Apple will commit extra $30 million to racial equity initiatives

Apple has announced a $30 million new contribution to support Latinx and Hispanic groups, expanding on its Racial Equity Initiative investment.

Apple has now added almost a third to its contributions following the launch of the $100 million Racial Equity and Justice Initiative. The $30 million new commitment will be used to support innovators and students as well as organizations that expand learning opportunities for historically black colleges and universities (HBCUs).

“The call to build a more just and equitable world is an urgent one, and at Apple, we feel a collective responsibility to help drive progress forward,” Tim Cook, Apple CEO, said in a statement. The commitments we share will enable the young leaders of tomorrow to start new businesses and develop innovative solutions, as well as inspire many others to join the fight against injustice.”

He said, “We are grateful to all the trailblazing organisations we have partnered with for their unfailing dedication to equity as they work towards a better future together.”

Apple claims that 60% of undergraduates at HBCUs or Hispanic-Service Insitutions are Hispanic, Latinx, and Black. Apple claims that the new investment will help to equip the next generation leaders and students.

New HSI Equity Innovation Hub and expanded education programs for HBCUs are some of the projects funded by this new investment. The new investment will fund a new cohort of Apple Entrepreneurs, and funding to support the advancement of criminal justice reform.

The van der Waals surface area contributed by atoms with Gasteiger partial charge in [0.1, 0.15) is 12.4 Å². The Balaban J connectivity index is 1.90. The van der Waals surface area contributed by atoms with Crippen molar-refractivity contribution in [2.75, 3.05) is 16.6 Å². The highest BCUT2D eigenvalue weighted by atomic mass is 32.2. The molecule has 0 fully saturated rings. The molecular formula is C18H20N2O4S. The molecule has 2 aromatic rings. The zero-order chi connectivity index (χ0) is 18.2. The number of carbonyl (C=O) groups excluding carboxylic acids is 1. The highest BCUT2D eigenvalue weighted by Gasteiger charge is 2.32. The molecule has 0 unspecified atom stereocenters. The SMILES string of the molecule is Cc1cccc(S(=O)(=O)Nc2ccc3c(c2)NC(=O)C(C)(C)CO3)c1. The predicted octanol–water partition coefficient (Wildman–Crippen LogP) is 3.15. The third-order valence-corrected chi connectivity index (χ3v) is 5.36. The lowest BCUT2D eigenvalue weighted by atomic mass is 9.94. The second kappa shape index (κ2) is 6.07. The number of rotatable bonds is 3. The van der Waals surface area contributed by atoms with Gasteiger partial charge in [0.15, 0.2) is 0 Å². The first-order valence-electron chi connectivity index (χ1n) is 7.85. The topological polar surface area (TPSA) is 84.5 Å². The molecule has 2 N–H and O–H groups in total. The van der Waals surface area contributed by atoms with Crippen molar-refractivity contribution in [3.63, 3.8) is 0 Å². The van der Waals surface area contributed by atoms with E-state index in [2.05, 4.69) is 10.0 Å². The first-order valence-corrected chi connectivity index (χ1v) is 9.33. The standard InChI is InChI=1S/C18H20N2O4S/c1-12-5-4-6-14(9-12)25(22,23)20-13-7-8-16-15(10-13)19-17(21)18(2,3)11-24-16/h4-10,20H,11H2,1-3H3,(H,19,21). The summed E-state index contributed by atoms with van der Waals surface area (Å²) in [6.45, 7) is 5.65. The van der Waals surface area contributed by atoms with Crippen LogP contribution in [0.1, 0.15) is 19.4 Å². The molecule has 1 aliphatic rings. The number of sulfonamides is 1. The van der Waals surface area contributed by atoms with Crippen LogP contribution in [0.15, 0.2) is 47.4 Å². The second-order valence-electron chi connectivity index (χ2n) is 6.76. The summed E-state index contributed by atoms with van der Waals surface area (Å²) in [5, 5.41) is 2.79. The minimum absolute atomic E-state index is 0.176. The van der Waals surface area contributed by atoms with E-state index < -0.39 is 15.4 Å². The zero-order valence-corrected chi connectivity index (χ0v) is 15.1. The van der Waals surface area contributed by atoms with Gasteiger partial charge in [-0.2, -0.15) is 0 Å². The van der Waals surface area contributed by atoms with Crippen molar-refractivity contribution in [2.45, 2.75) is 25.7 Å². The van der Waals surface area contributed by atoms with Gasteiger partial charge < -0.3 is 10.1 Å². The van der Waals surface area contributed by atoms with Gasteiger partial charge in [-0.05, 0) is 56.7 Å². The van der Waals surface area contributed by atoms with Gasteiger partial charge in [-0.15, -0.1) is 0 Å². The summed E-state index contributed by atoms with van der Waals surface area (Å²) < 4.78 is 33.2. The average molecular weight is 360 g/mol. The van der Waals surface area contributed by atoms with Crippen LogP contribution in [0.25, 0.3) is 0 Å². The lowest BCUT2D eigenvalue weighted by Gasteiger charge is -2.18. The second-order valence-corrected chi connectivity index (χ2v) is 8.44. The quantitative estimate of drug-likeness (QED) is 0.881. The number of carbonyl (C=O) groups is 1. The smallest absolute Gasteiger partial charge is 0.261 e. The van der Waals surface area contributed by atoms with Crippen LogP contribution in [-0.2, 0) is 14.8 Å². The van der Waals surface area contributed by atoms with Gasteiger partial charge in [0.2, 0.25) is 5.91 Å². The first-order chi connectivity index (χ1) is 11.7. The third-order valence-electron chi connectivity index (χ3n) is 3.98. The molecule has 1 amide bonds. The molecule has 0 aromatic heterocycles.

The new investment includes partnering with California State University (CSU) specifically to create a Global HSI Equity Innovation Center.

Erika D. Beck is the president of California State University Northridge. “By reframe service through an equity-justice lense, the Global HSI Equity Innovation Hub seeks exponentially to accelerate educational equity across all CSU systems,” she said.

She said, “We are grateful for Apple’s support as it allows us to shift from thinking about how students must be successful to instead think about what our institutions need to do to succeed in serving the Latinx community or students from other underrepresented backgrounds.” The CSUN Equity Hub is a great place to continue collaborating on proven strategies that are beneficial for all.

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